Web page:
New research released today at the American Public Health Association's 140th Annual Meeting in San Francisco builds on previous knowledge about the link between teen pregnancy and social inequities internationally and suggests that, independent of other factors, low literacy in pre-teen girls strongly predicts childbearing among US teens.
This is the first study of its kind to examine the prospective link between literacy among US pre-teens and subsequent teen child bearing. Researchers at the Perelman School of Medicine at the University of Pennsylvania and the University of Pennsylvania School of Nursing linked seventh-grade reading among 12,339 girls (average age 11.9 years) enrolled in Philadelphia Public Schools to subsequent live birth records between 1996-2002. Findings reveal that girls with a less-than-average reading skill were 2.5 times more likely to have a child in their teen years compared with those with average reading skill. Twenty-one percent and three percent of girls with below-average reading skill had either one or two (or more) live births respectively during the six-year assessment period. Meanwhile, 12 percent and 1 percent of girls with average reading skill and 5 percent and 0.4 percent with above average reading skill had such births.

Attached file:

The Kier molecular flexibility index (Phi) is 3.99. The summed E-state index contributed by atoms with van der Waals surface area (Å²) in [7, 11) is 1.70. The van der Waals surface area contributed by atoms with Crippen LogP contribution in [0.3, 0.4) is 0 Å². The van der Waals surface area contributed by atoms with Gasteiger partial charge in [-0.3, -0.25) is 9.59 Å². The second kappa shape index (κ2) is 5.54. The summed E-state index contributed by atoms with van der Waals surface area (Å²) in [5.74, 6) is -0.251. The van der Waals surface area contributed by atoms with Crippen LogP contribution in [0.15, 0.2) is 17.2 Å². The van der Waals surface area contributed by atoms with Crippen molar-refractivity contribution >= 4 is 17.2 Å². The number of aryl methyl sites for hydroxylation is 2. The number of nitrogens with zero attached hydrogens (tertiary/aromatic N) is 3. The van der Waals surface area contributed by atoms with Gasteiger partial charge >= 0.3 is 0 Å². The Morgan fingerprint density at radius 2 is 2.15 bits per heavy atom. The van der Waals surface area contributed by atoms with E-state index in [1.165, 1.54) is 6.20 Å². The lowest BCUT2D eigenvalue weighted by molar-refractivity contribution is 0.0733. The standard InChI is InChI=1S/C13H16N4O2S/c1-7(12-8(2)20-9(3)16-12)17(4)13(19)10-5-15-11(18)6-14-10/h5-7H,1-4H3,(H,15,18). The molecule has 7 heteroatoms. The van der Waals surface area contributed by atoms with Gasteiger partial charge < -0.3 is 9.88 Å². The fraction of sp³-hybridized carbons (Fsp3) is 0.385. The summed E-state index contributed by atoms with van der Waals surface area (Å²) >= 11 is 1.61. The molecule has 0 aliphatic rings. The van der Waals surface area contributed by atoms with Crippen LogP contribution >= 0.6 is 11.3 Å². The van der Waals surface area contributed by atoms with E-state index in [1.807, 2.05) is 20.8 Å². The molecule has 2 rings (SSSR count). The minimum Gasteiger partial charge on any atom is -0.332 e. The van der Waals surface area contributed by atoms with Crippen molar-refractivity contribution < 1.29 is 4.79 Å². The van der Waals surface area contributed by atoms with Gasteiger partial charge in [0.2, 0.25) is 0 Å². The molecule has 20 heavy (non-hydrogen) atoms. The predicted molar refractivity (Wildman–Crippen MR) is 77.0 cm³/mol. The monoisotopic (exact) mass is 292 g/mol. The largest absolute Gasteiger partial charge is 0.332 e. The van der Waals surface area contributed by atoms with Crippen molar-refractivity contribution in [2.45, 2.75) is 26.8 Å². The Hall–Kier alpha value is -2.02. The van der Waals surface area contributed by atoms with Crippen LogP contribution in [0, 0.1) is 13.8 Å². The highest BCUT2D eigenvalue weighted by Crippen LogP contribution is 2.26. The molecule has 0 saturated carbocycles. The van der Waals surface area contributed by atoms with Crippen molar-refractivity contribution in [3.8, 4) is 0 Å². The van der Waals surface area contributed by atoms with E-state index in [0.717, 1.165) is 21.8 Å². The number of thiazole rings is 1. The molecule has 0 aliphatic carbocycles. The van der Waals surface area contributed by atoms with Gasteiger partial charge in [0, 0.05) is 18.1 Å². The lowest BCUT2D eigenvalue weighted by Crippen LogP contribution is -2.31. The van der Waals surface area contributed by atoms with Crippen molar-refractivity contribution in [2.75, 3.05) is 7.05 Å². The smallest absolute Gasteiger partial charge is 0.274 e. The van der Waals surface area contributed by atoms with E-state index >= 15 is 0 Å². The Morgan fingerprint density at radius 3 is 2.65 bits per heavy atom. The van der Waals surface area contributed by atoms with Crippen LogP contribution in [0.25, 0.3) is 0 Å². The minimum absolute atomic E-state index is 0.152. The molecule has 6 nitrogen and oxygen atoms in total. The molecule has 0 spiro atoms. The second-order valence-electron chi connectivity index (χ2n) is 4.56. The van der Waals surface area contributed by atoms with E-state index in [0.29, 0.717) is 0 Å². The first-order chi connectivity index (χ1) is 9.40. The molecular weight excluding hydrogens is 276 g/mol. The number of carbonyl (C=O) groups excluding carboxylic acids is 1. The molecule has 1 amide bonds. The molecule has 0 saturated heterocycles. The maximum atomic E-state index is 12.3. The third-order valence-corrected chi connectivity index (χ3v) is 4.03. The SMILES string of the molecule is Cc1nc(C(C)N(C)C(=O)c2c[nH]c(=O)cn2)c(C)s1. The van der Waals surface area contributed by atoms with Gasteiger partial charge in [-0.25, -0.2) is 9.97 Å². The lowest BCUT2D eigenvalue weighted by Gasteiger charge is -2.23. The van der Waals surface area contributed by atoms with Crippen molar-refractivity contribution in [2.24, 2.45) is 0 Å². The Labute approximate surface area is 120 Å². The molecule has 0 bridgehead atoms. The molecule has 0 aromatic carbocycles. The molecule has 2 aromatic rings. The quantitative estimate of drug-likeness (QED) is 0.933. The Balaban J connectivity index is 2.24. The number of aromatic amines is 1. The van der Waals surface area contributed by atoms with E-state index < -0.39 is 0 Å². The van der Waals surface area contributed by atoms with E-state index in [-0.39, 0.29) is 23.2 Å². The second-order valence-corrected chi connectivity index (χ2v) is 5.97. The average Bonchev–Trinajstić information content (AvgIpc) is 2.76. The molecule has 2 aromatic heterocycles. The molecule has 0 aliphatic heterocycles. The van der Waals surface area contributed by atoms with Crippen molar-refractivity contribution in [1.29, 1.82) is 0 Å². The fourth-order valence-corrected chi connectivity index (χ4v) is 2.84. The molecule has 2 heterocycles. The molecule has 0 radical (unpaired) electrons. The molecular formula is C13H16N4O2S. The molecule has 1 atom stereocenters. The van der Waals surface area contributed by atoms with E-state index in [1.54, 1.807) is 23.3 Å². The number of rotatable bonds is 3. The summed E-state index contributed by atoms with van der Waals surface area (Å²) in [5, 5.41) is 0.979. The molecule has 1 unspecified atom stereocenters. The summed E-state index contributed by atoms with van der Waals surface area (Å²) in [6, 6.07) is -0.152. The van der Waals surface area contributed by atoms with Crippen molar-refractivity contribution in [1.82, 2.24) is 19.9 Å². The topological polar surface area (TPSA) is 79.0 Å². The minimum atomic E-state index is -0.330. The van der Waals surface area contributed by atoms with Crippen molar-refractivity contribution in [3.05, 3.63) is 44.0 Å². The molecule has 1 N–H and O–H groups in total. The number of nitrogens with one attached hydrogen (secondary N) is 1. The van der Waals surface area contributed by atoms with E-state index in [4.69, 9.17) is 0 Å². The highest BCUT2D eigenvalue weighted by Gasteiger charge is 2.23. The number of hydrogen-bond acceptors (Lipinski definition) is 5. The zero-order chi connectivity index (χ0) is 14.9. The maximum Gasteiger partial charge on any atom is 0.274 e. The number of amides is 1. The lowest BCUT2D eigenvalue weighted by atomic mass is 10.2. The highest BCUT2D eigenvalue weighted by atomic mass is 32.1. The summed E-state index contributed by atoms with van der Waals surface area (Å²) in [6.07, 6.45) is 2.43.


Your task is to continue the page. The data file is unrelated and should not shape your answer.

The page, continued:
The study also assessed racial disparities in literacy as a contributor to teen child bearing. Hispanic and African American girls were overrepresented in the below-average reading skill group. In addition, the effect of low literacy on risk of teenage parenting was stronger in Hispanic and African American girls than those who self identified as White. The researchers point out that poor reading skills in early grades are difficult to overcome and predictive of subsequent decisions to drop out of formal education.
"It is quite possible that adolescent girls who experience a daily sense of rejection in the classroom might feel as though they have little chance of achievement later on in life," said Rosemary Frasso, PhD, researcher at the University of Pennsylvania School of Nursing. "Our findings underscore the role of literacy as its own social risk factor throughout the life-course."
Researchers conclude that health care providers working with pre-teen girls should consider literacy when delivering contraceptive and other reproductive health services to this population. The study is scheduled to be published in the February 2013 issue of Contraception.
American Public Health Association